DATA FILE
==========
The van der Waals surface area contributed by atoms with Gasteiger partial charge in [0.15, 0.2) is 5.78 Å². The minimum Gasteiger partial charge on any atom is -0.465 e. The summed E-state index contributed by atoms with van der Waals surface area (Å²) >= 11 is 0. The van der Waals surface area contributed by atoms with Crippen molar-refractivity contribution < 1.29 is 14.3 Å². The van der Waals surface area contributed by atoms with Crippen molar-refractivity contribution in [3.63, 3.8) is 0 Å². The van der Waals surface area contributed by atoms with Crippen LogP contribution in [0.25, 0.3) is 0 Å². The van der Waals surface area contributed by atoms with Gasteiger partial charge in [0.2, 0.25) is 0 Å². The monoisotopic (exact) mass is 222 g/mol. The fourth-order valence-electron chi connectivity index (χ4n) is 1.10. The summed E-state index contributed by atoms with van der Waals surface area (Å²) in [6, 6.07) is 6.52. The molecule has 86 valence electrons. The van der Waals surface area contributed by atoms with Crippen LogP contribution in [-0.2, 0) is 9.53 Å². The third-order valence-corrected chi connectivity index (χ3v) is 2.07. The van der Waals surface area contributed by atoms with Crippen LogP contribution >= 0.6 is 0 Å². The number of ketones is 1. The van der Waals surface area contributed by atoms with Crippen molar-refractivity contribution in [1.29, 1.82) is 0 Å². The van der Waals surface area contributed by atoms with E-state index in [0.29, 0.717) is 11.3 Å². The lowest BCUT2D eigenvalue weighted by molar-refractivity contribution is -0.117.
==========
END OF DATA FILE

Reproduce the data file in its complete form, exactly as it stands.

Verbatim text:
The van der Waals surface area contributed by atoms with Gasteiger partial charge in [0.15, 0.2) is 5.78 Å². The minimum Gasteiger partial charge on any atom is -0.465 e. The summed E-state index contributed by atoms with van der Waals surface area (Å²) >= 11 is 0. The van der Waals surface area contributed by atoms with Crippen molar-refractivity contribution < 1.29 is 14.3 Å². The van der Waals surface area contributed by atoms with Crippen molar-refractivity contribution in [3.63, 3.8) is 0 Å². The van der Waals surface area contributed by atoms with Crippen LogP contribution in [0.25, 0.3) is 0 Å². The van der Waals surface area contributed by atoms with Gasteiger partial charge in [0.2, 0.25) is 0 Å². The monoisotopic (exact) mass is 222 g/mol. The fourth-order valence-electron chi connectivity index (χ4n) is 1.10. The summed E-state index contributed by atoms with van der Waals surface area (Å²) in [6, 6.07) is 6.52. The molecule has 86 valence electrons. The van der Waals surface area contributed by atoms with Crippen LogP contribution in [-0.2, 0) is 9.53 Å². The third-order valence-corrected chi connectivity index (χ3v) is 2.07. The van der Waals surface area contributed by atoms with Crippen LogP contribution >= 0.6 is 0 Å². The number of ketones is 1. The van der Waals surface area contributed by atoms with Crippen molar-refractivity contribution in [1.29, 1.82) is 0 Å². The van der Waals surface area contributed by atoms with E-state index in [0.29, 0.717) is 11.3 Å². The lowest BCUT2D eigenvalue weighted by molar-refractivity contribution is -0.117.